“I can’t take it anymore!” I yell to my parents, interrupting their shouting match. They both turned to me, stunned. I’ve been enduring this for weeks, their arguments getting more frequent and more heated everyday.
Tears are shining in my eyes as they face me. “Stop fighting all the time,” I shout. “I can’t even do my homework with the two of you screaming all the time. I can’t live like this anymore.”
“Don’t you dare talk to me like that,” my father snarls. “Go to your room.”
“No!” I shout. I’ve had enough, enough of their screaming and pointless fighting.
Without bothering to grab a jacket, I tear through the door and run to my spot beside the river. The only place were I’m safe.
It’s a cold September night, and it doesn’t take long until I’m shivering. But I’m not getting back in there.
I text Jake. What are you doing?
He doesn’t reply right away. It’s Gary’s birthday. Why?
Gary is his guy best friend. Jake had told me he was going out tonight, but I had forgotten. I can’t tell him to come back for me. So I just tell him to enjoy himself and cast my phone aside.
I’m freezing, but I cast off my unlaced sneakers and dip my feet into the icy water anyways. I wince at the pain — sharp and stabbing at first—, then welcome the numbness as my feet gradually lose their feeling. I can’t stay like this for too long, but for now, the numbness dulls the pain.
My parents have never gotten along, for as long as I can remember. It all started when they tried to conceive. They desperately wanted a boy, but all they got was me. I’ve known all my life that I was a disappointment to them. That’s why I prefer spending my time at Jake’s house. At least there I don’t feel like my very existence is bothering them.
I tilt my head back and glance at the stars. Try as I might, I can only find the great bear. I need Jake to find Cassiopeia. I need Jake to find myself.
I listen to the wind whistle through the trees, the sounds of the night comforting me. We moved away from the city when I was six and I instantly fell in love with the open spaces, with the rushing river and the forests crawling with life.
I miss Jake. I miss him every time we’re away. I’ve never felt that way with anyone. With just one look, he’ll understand what I’m thinking about. One smile from him is enough to brighten up my day. I never tire of hanging out with him, even if we’re just hanging out on his couch, playing scrabble with his brothers. Lately I’ve been wondering if we should cross that final threshold. But every time I’m about to, my fear holds me back.
As if by magic, Jake is standing there, at the top of the hill. The wind ruffles his hair as his face creases with worry. “Is everything all right?”
“Of course,” I nod, feeling oddly numb all over. “Why wouldn’t it be?”
“When you texted me, I thought — “ he climbs down the hill, coming closer. “Cassie, what the hell are you doing? You’re going to get hypothermia!”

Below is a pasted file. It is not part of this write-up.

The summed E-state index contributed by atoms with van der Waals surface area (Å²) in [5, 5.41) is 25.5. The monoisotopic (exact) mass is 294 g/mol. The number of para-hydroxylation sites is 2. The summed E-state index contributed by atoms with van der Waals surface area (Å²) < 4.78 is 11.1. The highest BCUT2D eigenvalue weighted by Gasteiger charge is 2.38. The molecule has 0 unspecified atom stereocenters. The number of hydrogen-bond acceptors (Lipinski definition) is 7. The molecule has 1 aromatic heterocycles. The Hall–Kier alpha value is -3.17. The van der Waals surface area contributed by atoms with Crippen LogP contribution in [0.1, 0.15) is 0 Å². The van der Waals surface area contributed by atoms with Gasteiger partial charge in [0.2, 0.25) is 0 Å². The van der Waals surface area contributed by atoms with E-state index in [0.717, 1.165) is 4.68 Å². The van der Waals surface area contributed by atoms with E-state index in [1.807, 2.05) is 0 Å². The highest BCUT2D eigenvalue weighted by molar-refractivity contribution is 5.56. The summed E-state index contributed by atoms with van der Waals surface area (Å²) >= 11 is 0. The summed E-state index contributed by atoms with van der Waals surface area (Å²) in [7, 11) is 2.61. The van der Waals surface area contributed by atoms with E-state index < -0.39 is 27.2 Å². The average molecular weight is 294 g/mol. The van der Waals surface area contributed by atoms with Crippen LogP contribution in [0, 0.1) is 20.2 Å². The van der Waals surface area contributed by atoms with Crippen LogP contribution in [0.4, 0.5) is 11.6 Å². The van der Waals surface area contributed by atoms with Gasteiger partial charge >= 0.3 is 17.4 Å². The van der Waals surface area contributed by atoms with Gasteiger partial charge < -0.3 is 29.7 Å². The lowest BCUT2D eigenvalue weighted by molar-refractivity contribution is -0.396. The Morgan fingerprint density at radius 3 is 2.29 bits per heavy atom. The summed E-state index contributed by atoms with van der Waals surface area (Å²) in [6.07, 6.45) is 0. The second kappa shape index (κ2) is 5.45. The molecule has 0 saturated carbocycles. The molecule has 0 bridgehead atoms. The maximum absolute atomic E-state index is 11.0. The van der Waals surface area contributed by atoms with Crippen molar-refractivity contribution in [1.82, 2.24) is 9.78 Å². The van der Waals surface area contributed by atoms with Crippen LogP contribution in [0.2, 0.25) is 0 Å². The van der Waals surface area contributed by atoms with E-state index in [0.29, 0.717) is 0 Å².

I pull my feet out of the water self-consciously, my body responding strangely to my commands. “It’s fine.” I tell him.
He bounds down until he’s next to me, pulling off his jacket even as he moves. “Put this on,” he tells me. “Cassie, your lips are blue!”
“What about you? Aren’t you… aren’t you going to be cold?” My lips are numb, making it hard to speak.
Jake glares at me. “Don’t worry about me.” Without a word, he slips his jacket around my shoulders and pulls me easily onto his lap. Whoah.
I don’t protest this time, snuggling closer into his chest. His arms close around me, rubbing my back, sending my blood flowing through my frozen limbs.
“Why are you even out here?” He asks. “It’s freezing tonight.”
I can’t meet his eyes. I suddenly feel so tired. “They were arguing again. I couldn’t stand it anymore. They never stop yelling, Jake. They never stop.”
The tears start rolling down my face before I can control them. Jake says nothing, because there’s nothing to say. He holds me tight against him, letting me know he’s there.
“Why did you come back?” I ask him. “I didn’t want to ruin your evening.”
Jake cups my chin, forcing me to look at him. His green eyes are burning with a slow intensity. “I’ll always come back for you, Cassie. I’ll always be here for you.”
“I’ll miss you so much when you’re away.” I whisper, fresh tears pooling in my eyes.
He nods. “Me too, Cassie.” Then his gaze changes, speculating. “But we have one more year together before that. A year is a long time. What do you want to do with that year, Cassie?”
Instinctively, my eyes flicker to his lips. He laughs, and I feel myself blushing.
“I was hoping you would say that.”
Slowly, ever so slowly, he slides his warm hand to the nape of my neck, where my pulse is accelerating furiously. My eyes widen as he comes closer, then close as I greet his kiss. His lips are soft against mine, and I never want him to pull away.
I shift on his lap so I’m facing him and deepen the kiss, amazed by the sensations flaring up in my body. It was never like this when I kissed Ben — never.
We’re both breathing hard when we pull apart.
“Whoah,” I say.
“Whoah,” he agrees. A spark lights up in his green eyes. “That was a long time coming.”
I bite my lip. “What if this is a mistake, Jake? What if it messes up our friendship?”
He presses his palms on either side of my cheeks, his words reaching into me, ringing true to my very soul. “It can never be a mistake for us to be together.” He says softly.
My heart leaps in my chest, my sadness lifting. I’m elated.
I tilt up my head to the sky, Jake’s steady heartbeat strumming in my ear, and I see her. Cassiopeia. My namesake.
I send her my silent thanks. Thanks for watching over me. Thanks for bringing me to Jake.
Thanks for taking me home.